Sir Gerald supports CAMRA tax campaignBy Amy Taylor
December 27, 2012
ALE enthusiasts are celebrating after getting political backing for their campaign to remove the escalating tax on beer.
Members of Surrey Hampshire Borders branch of CAMRA (Campaign for Real Ale) went to London this month to successfully lobby Aldershot MP Sir Gerald Howarth.
Kevin Travers, Mike Roberts, Paul Rhoods and Vince Curtis met with Sir Gerald at his London offices to ask him to commit his support to their campaign to bring down the tax on beer, which many believe is putting unnecessary pressure on pubs.
The beer duty escalator has been in place since 2008 and automatically increases tax on beer by 2% above inflation every year. However, despite an increase of 5% at the last budget, the duty actually paid to the government rose by just 0.3% because the hike in the cost of a pint meant people are visiting their local pubs less and less, said CAMRA members.
With the list of pubs closing in Aldershot increasing, with recent victims of the recession including the Heron, Albion, Wheatsheaf and Railway Tavern, Sir Gerald agreed with the group’s argument and expressed his concern about the impact on jobs and communities.
“I have considerable sympathy for the campaign,” he said. “CAMRA has done a brilliant job in standing up for real ale and encouraging smaller breweries such as our local Hog’s Back Brewery.
“I wrote to the chancellor of the exchequer in November expressing my concern at the unsustainably high level of taxation imposed on brewers and the knock on effect this has on pubs.
“One of London’s major brewers tells me that nearly 40% of their entire turnover is taken in taxation of one form or another.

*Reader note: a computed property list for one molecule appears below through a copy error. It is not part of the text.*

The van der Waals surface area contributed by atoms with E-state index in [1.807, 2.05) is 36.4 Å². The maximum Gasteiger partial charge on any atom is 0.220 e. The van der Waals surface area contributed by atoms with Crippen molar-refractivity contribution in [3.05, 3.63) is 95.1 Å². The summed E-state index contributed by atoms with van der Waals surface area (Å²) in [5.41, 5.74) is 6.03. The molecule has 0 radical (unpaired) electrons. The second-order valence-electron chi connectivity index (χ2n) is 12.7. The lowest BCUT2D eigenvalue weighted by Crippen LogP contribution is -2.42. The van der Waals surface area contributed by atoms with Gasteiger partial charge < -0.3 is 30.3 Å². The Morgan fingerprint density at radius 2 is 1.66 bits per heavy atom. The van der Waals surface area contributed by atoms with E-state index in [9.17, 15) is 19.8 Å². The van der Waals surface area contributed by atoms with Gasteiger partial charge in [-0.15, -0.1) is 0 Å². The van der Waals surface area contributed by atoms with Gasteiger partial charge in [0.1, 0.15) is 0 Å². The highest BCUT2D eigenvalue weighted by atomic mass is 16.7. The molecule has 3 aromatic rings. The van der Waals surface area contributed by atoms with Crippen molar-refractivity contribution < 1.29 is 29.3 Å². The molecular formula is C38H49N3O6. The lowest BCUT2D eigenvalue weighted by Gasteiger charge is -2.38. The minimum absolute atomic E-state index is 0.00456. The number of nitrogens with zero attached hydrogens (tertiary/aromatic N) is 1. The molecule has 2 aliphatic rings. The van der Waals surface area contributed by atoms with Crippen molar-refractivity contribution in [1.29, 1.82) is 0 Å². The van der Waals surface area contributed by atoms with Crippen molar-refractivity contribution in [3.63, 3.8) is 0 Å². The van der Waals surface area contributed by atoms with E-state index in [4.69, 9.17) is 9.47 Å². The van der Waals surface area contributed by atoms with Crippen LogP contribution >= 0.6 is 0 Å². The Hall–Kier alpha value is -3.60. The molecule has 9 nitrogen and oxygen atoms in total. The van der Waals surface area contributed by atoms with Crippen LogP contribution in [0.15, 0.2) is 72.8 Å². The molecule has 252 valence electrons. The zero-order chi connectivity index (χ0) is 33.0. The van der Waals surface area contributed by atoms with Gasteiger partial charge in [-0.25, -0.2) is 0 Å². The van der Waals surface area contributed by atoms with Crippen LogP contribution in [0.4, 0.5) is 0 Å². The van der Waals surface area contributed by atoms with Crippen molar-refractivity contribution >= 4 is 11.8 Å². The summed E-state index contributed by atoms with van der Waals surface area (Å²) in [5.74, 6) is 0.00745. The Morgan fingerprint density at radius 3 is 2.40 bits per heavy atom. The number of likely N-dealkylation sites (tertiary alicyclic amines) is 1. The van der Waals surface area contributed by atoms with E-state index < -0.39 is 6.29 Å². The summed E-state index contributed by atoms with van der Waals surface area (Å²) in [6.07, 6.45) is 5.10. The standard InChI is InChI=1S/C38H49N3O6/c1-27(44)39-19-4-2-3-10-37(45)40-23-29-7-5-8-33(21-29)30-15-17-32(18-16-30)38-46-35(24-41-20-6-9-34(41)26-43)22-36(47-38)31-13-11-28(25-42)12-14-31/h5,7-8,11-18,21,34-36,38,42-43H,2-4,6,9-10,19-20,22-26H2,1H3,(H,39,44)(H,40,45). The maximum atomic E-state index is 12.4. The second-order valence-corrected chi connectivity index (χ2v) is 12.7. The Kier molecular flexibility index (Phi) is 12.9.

“The pub is intrinsic to the rural and city scene but we are all aware of the alarming rate of pub closures – clearly pubs which are closed pay no tax at all.
“The government must seriously consider finding ways to ensure that the future of the pub is not undermined by cut price alcohol in supermarkets.”
He told CAMRA members he would call on the government to scrap the escalator, and speak to treasury ministers outlining the damaging effect of the policy.
Kevin Travers, secretary of Surrey Hampshire Borders CAMRA, said, “It was great that Sir Gerald Howarth met with us, listened to our arguments and agreed to support our campaign.
“This tax is just so illogical and getting rid of it would be fantastic for our local pubs and drinkers alike.”
In November, the Heron in Lower Farnham Road, was boarded up while the Prince of Wales, in Ash Road, has been closed since 2010 without a new leaseholder being found.
CAMRA members have warned that both pubs are being lined up to become convenience stores, with the Co-op and Sainsbury’s taking an interest, while The Queen’s Head in Blackwater has already reopened as a Tesco.
Meanwhile McDonald’s fast food chain is interested in the historic Tumbledown Dick pub in Farnborough.